Restriction(s):
Cannot enroll if Class is Freshman

SOC 310     Computers and Society     3 Credit Hours

A sociological discussion of computers and other information technology. Starting with the larger context of technology and social change, an exploration of various forms of information technology, their history and development, their relationship to the changing social structure of a post- industrial society like 20th/21st century USA. Case studies could include "Computers and the Workplace," "Computers in Medicine," "Computers and Education," and "Computers in Popular Culture." Course concludes with a discussion of new social problems and possible futures. (YR).

Prerequisite(s): SOC 200 or SOC 201

SOC 350     Poverty and Inequality     3 Credit Hours

In a middle class-oriented culture, the poor experience many problems and are also considered deviant which tend to make poverty self-perpetuating. This stratum will be explored with respect to life styles, life changes, contributing factors, characteristics, individual and social consequences, and evaluation of attempted solutions. (YR).

Prerequisite(s): SOC 200 or SOC 201

SOC 362     Social Life in Science Fiction     3 Credit Hours

This course focuses on the sociological analysis of social life depicted in contemporary and popular science fiction texts and films. The course examine the impact and consequences of different modes of social reproduction and family relations, social structure and organization, social inequality and stratification, social relations and conflicts, social mores, values and scenarios of dystopia. Through studying science fiction, students gain insight in our present's society's hopes, dreams, anxieties, and fears about future social relations, the environment and humanity. (W)

Prerequisite(s): SOC 200 or SOC 201

SOC 366     Sexualities, Genders, & Bodies     3 Credit Hours

This course introduces key questions and debates in lesbian, gay, bisexual, transgender, and queer studies. Through engagement with multidisciplinary sources, students explore how sexualities, genders, and bodies are constructed and contested, how these constructions vary in diverse contexts and historical moments, and what gaps remain in our knowledge of LGBTQ lives. (YR)

SOC 382     Social Psychology     3 Credit Hours

An introductory study of the interrelationships of the functioning of social systems and the behavior and attitudes of individuals. (YR).

Prerequisite(s): SOC 200 or PSYC 170 or PSYC 171 or SOC 201 or PSYC 101

SOC 388     LGBTQ Religious Experience     3 Credit Hours

This course explores intersections of religion, spirituality, and faith with sexuality and gender. Christianity and Islam receive particular attention. We also examine Lesbian, Gay, Bisexual, Transgender and Queer (LGBTQ) journeys within Buddhism, Hinduism, Judaism, new spiritual movements, and interfaith work. The course highlights intersections at three levels of analysis: the individual or personal level (how do LGBTQ identities intersect and interact with religious freedom and practice?), the interactional or community level (how do LGBTQ people experience belonging and rejection in diverse faith communities?) and the institutional level (how do the structures of these belief systems shape the life chances of LGBTQ people in society?). (W,S,AY)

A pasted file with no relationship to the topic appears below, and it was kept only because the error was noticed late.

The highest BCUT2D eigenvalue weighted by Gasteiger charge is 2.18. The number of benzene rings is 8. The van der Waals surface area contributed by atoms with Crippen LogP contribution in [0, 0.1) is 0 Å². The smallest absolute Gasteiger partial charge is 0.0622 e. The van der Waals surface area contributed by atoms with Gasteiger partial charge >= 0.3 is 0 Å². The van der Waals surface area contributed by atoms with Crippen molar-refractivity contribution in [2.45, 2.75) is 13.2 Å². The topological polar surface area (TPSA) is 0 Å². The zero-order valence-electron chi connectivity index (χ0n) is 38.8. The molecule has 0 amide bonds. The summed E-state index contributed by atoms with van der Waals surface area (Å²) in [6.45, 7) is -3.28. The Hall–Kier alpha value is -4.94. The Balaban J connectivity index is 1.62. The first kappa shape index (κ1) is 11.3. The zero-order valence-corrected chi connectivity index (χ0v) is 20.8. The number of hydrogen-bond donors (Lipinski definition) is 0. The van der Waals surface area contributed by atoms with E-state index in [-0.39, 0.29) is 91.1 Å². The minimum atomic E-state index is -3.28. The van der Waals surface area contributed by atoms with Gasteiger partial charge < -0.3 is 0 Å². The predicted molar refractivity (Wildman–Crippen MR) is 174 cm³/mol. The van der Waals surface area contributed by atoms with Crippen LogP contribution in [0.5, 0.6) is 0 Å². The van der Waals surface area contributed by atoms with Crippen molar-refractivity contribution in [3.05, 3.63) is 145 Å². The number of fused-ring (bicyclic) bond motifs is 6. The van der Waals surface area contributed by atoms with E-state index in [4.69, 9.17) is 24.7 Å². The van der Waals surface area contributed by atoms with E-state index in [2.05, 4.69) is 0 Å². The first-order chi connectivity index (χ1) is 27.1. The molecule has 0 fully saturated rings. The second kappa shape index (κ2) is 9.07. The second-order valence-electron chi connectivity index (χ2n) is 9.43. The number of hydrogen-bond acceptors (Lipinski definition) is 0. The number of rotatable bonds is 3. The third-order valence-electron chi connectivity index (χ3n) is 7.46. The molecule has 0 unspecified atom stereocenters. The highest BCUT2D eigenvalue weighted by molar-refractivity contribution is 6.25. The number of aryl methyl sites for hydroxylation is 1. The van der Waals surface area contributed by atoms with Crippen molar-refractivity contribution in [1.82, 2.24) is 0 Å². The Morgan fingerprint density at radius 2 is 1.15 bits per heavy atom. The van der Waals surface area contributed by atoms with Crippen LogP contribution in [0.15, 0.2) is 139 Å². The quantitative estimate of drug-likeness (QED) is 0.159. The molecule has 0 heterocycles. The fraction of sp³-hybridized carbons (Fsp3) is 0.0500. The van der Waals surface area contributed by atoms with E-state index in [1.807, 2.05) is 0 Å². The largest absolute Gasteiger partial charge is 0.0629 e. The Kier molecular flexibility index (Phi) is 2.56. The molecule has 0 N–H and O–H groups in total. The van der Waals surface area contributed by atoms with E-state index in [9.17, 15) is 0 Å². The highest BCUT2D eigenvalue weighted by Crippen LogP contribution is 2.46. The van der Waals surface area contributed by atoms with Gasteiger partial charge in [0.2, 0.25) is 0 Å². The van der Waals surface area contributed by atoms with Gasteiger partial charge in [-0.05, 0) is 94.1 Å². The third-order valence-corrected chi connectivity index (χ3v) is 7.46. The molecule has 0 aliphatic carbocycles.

SOC 390     Topics in Sociology     3 Credit Hours

Examination of problems and issues in selected areas of sociology. Title in Schedule of Classes will change according to course content. Course may be repeated for credit when specific topics differ. (F,W).

SOC 390A     Topics in Sociology     3 Credit Hours

TOPIC TITLE: Medical Profession: Past, Present, and Future. This course will examine the continuing evolution of the medical profession, from low status craft in the 19th Century, to high status profession in the middle of the 20th Century, to beleaguered interest group in the 1990's. What has occurred both within and outside the profession to bring about these changes? What is the condition of the medical profession today and what organizational changes does it face in the future? Among the special topics addressed will be how the profession regulates itself and 'guarantees' quality of medical care, and how pressures for cost containment impact medical practice. These are the central issues of the 1990's.

Prerequisite(s): SOC 200 or SOC 201 or PSYC 170 or PSYC 171

SOC 390B     Topics in Sociology     3 Credit Hours

This seminar will examine the meaning of gender and the ways in which gender ideologies have been (and are currently) used as organizing principles for social systems, for knowledge, and for perception itself.

Restriction(s):
Can enroll if Class is Sophomore or Junior or Senior

SOC 390C     Topics in Sociology     3 Credit Hours

TOPIC: Theoritical Perspectives on Gender and Difference. Will explore some major developments and inter- disciplinary perspectives within feminist theory. It will examine feminist innovations in social, political, and cultural theory and in feminine epistemology. It will also consider some of the fundamental questions these theories and methods raise about the origins of gender, the development and maintenance of patriarchy, and the inter- sections of gender, race, class, disability, age, and sexuality as categories of analysis and as bases of oppression or privilege.

Prerequisite(s): WST 275

SOC 390D     Topics in Sociology     3 Credit Hours